The amount of toe-in dialed in depends on the diameter of the tire, as manual alignment gauges work by measuring the distance between the front of the tires across the car; and obviously larger tires will appear closer together than low-profile tires when angled slightly toward each other, despite the actual angle being the same. Therefore, around 30 minutes, or a half-degree, should be dialed in when using smaller-diameter tires, and 20 minutes with larger tires. The actual adjustment is made by turning the tie-rod ends or steering rack in or out until the gauges read correctly.

BumpsteerBumpsteer is closely associated with toe-in, and is common on cars that have been lowered, especially in situations where a steering rack has been added in a non-stock location. Imagine an independent front suspension moving up and down as it does every time it traverses a bump. It will move through an arc as the lower ball joint pivots around the lower control arm's inner mounting point on the chassis.

A farther arc is defined by the outer tie-rod end or spherical rod end on the steering arm, pivoting about the ball joint inside the steering rack. Where these arcs differ, the tie rod will either pull the wheel in or push the wheel out when the suspension moves up or down. Hitting a bump causes a change in the steering, hence the term bumpsteer, which can make for some unpleasant handling characteristics. The greater the variation in the two arcs , the more severe the problem, as toe-in changes during suspension travel, causing the car to wander violently with no input from the driver.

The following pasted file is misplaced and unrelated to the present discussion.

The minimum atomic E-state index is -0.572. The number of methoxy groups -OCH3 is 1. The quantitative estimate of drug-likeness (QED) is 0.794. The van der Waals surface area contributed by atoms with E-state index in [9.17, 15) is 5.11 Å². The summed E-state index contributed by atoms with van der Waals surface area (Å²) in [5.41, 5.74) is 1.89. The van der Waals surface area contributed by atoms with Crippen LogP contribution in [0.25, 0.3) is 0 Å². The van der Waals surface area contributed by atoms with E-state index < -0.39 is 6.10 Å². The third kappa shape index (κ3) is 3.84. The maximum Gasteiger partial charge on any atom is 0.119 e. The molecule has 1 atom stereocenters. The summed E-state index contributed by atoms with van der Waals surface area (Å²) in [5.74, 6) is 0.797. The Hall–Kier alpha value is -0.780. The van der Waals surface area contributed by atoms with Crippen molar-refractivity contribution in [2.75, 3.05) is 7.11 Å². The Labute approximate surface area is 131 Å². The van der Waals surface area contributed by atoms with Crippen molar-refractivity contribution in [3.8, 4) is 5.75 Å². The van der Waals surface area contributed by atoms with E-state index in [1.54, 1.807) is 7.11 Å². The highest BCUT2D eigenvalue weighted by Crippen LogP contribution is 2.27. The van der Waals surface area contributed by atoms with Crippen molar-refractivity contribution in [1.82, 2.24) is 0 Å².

Factory suspensions and most aftermarket IFS systems will have all but the most mild bumpsteer engineered out from the outset, though lowering a car can increase the likelihood of its occurrence as the suspension travel arc is increased, or at least will start higher than it was originally designed to. If you're swapping front clips or adding a steering rack where previously there was a box, there are a number of points to observe that will help to eliminate bumpsteer.

First, ensure the lower control arms and steering arms are parallel when the car is at ride height. Horizontal would be preferable but not as important as them being parallel, as they cannot move in the same arc if they are not parallel to start with. Second, the pivot point of the control arm and the ball joint pivot inside the steering rack must be the same distance from the chassis centerline. Again, this ensures similar arcs will be attained.

One area we haven't mentioned is bumpsteer on rods with steering boxes and beam axles. Obviously such cars don't have control arms or steering racks, but the principle is the same. When such a car has a steering box mounted on the chassis with a Pitman arm and drag link, the latter should be parallel to, and the same length as, the axle locator, be it a split wishbone, radius rod, or hairpin. Any discrepancy in these lengths will cause bumpsteer, as the arcs in which the axle and drag link travel are different. If the steering box is mounted farther forward than the rear mount of the axle locator, you can avoid a lot of bumpsteer by ensuring the drag link is located at such an angle that an imaginary line along the drag link continues past it and intersects the axle locator at its pivot point. Of course this applies more to traditional rods, as those with cross steering, such as Vega systems, won't have the geometry that causes bumpsteer in the first place. Cowl-mounted steering boxes, however, should also be mentioned since the geometry can cause horrendous bumpsteer if there is a lot of suspension travel, though of course most rods have a minimum of travel anyway. Again, there's that form-over-function scenario. Of the four alignment issues so far discussed, bumpsteer is the hardest to rectify because it invariably will require some form of fabrication and movement of pivot points.